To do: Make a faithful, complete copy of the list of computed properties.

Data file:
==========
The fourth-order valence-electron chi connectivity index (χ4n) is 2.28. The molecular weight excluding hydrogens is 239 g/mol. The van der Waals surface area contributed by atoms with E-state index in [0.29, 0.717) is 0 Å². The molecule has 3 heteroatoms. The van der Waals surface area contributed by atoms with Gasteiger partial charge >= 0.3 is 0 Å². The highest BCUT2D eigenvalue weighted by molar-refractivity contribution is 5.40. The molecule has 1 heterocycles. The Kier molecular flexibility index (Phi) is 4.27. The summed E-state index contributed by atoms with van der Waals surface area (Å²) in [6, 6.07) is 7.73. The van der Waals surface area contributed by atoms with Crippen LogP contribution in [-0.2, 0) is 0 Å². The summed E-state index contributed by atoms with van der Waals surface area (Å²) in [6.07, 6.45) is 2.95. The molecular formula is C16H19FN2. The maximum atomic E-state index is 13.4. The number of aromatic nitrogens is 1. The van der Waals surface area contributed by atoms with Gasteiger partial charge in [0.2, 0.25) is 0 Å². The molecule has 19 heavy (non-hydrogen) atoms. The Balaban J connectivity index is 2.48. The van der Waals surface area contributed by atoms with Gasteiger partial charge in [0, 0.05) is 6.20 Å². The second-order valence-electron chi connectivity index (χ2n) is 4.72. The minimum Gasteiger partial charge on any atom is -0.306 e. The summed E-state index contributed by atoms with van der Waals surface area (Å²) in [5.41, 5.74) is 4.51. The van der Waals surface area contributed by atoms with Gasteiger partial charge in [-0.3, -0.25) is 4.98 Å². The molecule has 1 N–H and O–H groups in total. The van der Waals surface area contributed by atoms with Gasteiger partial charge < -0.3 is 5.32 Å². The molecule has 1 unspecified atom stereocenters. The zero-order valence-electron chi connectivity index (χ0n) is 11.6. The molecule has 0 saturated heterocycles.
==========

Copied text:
The fourth-order valence-electron chi connectivity index (χ4n) is 2.28. The molecular weight excluding hydrogens is 239 g/mol. The van der Waals surface area contributed by atoms with E-state index in [0.29, 0.717) is 0 Å². The molecule has 3 heteroatoms. The van der Waals surface area contributed by atoms with Gasteiger partial charge >= 0.3 is 0 Å². The highest BCUT2D eigenvalue weighted by molar-refractivity contribution is 5.40. The molecule has 1 heterocycles. The Kier molecular flexibility index (Phi) is 4.27. The summed E-state index contributed by atoms with van der Waals surface area (Å²) in [6, 6.07) is 7.73. The van der Waals surface area contributed by atoms with Crippen LogP contribution in [-0.2, 0) is 0 Å². The summed E-state index contributed by atoms with van der Waals surface area (Å²) in [6.07, 6.45) is 2.95. The molecular formula is C16H19FN2. The maximum atomic E-state index is 13.4. The number of aromatic nitrogens is 1. The van der Waals surface area contributed by atoms with Gasteiger partial charge in [0.2, 0.25) is 0 Å². The molecule has 19 heavy (non-hydrogen) atoms. The Balaban J connectivity index is 2.48. The van der Waals surface area contributed by atoms with Gasteiger partial charge in [0, 0.05) is 6.20 Å². The second-order valence-electron chi connectivity index (χ2n) is 4.72. The minimum Gasteiger partial charge on any atom is -0.306 e. The summed E-state index contributed by atoms with van der Waals surface area (Å²) in [5.41, 5.74) is 4.51. The van der Waals surface area contributed by atoms with Gasteiger partial charge in [-0.3, -0.25) is 4.98 Å². The molecule has 1 N–H and O–H groups in total. The van der Waals surface area contributed by atoms with Gasteiger partial charge < -0.3 is 5.32 Å². The molecule has 1 unspecified atom stereocenters. The zero-order valence-electron chi connectivity index (χ0n) is 11.6. The molecule has 0 saturated heterocycles.